The Bulldogs certainly proved that they are capable of winning another big game with their hard-nosed effort against the Gators, however, and at least temporarily silenced some of Richt’s critics who asserted that he somehow lost the ability to consistently prepare his team to face the best teams on the schedule.
According to senior receiver Tavarres King, it was simply a matter of the veterans who were around for both a 6-7 season in 2010 and an SEC East title the following season instilling a belief throughout the team that losses like the one at South Carolina don’t have to be the norm.
“I think the guys that have been here a while -- myself, Christian Robinson, Bacarri Rambo, guys that have been here through the fire, through the 6-7 season -- have realized that we’re Georgia,” King said. “We’re still that team that people need to fear when we walk on the field. It doesn’t have to always be bad for us. We can make it bad for somebody else.
“I think that we’ve realized that and we’ve said it and it’s echoed throughout the meeting rooms and things that we’re good. I think that’s a difference is just having those leaders tell everybody the way it was and the way it is now.”
That attitude obviously worked against Florida, as the Bulldogs produced perhaps their most inspired performance of the season. Their team-wide objective is to find a way to duplicate that intensity each week, which would help them return to the SEC championship game for another matchup with a highly ranked opponent.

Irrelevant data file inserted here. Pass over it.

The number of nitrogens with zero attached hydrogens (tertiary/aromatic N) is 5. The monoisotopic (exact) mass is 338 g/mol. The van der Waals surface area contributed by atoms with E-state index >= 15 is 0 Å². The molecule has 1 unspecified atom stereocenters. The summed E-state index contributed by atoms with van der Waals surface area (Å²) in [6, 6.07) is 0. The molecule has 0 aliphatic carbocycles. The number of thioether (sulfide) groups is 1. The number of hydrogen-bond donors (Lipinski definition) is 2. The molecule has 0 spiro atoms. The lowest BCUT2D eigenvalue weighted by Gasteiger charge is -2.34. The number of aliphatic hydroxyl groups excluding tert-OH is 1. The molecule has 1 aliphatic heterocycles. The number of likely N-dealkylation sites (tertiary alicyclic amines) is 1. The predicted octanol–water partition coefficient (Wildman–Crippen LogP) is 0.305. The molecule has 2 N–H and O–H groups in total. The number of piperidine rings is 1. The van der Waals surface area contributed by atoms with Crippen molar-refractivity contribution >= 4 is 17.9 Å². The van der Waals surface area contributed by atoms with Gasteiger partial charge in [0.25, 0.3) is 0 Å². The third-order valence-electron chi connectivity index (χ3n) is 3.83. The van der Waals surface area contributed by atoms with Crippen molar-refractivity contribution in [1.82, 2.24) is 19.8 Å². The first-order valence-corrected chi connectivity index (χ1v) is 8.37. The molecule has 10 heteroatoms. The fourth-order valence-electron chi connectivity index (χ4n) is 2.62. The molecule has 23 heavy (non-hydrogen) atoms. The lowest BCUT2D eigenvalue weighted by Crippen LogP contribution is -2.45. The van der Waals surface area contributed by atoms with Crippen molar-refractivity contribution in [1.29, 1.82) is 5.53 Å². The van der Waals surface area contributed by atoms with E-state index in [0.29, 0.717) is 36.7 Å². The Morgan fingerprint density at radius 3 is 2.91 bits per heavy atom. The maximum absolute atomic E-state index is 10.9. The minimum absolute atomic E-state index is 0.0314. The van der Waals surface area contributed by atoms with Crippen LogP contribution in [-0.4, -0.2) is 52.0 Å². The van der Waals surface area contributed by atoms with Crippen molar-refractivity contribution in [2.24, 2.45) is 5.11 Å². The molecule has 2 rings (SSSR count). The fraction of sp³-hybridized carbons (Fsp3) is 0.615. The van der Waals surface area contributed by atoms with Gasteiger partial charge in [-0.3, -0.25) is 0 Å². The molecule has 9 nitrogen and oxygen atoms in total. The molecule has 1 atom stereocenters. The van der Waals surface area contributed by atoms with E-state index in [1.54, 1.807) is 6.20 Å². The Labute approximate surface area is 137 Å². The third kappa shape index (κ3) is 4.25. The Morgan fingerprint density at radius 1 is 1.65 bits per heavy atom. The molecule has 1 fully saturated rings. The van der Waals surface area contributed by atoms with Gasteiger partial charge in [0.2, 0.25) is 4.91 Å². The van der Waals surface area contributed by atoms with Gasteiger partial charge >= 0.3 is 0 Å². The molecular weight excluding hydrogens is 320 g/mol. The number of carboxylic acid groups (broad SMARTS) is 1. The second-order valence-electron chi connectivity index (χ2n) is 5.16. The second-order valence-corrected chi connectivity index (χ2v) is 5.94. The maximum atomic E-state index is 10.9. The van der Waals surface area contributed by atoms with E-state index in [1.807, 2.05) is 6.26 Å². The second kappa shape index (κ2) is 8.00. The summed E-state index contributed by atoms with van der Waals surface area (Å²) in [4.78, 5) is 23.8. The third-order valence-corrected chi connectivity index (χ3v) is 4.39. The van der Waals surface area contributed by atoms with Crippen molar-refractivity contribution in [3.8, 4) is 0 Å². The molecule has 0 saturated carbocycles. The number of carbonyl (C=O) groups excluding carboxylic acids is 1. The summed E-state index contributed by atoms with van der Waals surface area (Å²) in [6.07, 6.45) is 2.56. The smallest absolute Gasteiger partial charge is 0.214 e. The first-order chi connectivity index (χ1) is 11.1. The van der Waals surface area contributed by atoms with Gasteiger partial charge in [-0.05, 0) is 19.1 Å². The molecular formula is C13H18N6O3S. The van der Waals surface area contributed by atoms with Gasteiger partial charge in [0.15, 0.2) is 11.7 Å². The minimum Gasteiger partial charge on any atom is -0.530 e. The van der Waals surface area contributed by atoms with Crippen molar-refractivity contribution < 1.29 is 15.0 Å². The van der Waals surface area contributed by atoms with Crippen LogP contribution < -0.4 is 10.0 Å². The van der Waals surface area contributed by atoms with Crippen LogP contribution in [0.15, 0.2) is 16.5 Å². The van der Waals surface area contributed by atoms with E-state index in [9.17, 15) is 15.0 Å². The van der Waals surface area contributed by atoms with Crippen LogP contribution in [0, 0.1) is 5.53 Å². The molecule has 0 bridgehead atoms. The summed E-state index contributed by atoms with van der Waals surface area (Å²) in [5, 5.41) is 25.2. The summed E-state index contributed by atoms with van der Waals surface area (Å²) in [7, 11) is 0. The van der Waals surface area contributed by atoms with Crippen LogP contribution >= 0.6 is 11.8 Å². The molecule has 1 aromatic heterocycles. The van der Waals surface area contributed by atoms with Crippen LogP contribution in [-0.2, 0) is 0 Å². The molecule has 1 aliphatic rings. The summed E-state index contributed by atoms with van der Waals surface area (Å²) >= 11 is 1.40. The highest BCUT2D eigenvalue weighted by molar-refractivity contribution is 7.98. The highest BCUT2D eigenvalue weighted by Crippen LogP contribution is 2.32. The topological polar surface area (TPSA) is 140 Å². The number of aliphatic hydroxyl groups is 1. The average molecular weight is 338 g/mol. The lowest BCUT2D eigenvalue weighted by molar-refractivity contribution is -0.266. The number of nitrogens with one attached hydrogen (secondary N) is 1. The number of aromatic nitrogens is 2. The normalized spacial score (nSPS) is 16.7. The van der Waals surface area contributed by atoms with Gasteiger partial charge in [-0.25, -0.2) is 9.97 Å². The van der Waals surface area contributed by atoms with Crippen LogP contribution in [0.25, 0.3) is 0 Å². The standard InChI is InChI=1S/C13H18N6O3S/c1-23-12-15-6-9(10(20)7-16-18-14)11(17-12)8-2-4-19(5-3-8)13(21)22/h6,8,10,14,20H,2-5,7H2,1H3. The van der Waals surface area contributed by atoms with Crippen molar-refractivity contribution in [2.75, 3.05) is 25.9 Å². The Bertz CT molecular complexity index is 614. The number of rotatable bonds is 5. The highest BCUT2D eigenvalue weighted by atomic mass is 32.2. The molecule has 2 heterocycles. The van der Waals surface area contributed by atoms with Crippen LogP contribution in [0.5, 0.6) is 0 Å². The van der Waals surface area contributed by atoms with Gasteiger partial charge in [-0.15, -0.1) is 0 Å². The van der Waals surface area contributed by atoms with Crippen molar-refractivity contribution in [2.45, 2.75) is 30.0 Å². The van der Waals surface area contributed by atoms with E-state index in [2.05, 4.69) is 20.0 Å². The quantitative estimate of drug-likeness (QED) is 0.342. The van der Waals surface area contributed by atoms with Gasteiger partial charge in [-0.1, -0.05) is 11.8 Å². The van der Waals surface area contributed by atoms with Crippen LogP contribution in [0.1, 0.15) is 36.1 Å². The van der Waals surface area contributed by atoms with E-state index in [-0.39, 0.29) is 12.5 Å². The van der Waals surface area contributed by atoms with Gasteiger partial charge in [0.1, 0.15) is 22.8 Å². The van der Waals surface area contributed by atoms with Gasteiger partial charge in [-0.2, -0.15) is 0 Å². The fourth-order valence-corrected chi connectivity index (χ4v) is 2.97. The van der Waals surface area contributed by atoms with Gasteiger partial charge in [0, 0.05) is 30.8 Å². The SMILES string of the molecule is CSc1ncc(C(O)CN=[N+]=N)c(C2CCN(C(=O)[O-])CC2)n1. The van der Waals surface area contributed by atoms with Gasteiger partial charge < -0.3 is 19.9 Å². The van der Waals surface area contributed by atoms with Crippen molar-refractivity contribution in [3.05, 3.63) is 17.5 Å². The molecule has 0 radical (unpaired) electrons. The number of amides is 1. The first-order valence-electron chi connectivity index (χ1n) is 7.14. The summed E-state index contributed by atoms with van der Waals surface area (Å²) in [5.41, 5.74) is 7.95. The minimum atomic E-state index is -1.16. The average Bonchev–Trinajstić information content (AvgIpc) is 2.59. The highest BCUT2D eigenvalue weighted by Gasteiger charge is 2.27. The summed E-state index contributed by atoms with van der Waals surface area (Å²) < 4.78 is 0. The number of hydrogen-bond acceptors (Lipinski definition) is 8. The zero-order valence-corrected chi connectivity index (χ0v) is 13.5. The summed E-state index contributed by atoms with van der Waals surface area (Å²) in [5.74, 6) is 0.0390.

Wins in high-profile games like that -- against well-regarded teams like Florida, Alabama or LSU -- will be the only way they can completely erase questions about their ability to perform when the lights are brightest.
“It’s definitely disheartening to hear people talk negatively about the coaches because we’re going to support our coaches no matter what in terms of what they do, what they call and how they go about it,” tight end Arthur Lynch said.
“Fortunately for us, I think this past weekend can back me saying that and kind of be like, ‘OK, well Georgia can’t win the big game? Well, we just beat the No. 2 team in the country.’ Now we’ve got to move on and we’ve got to respond to some success and build on that success.”
MARK RICHT’S WINS AGAINST TOP-10 TEAMS
No. 2 Florida 17-9 in 2012
No. 3 LSU 34-14 in 2005 SEC championship game
No. 5 Auburn 37-15 in 2006
No. 6 Tennessee 26-24 in 2001
No. 7 Tennessee 27-14 in 2005
No. 7 Georgia Tech 30-24 in 2009
No. 9 Florida 42-30 in 2007
No. 10 Tennessee 18-13 in 2002
No. 10 Hawaii 41-10 in 2008 Sugar Bowl
MIXED HISTORY Georgia improved to 9-13 against top-10 teams under Mark Richt when it beat then-No. 2 Florida 17-9 last Saturday. The Bulldogs had won just once in their last 10 games against such opponents, but the Florida win pushed them into first place in the SEC East with two games to play. Here is a full recap of Richt-coached Bulldogs teams’ games against top-10 opponents: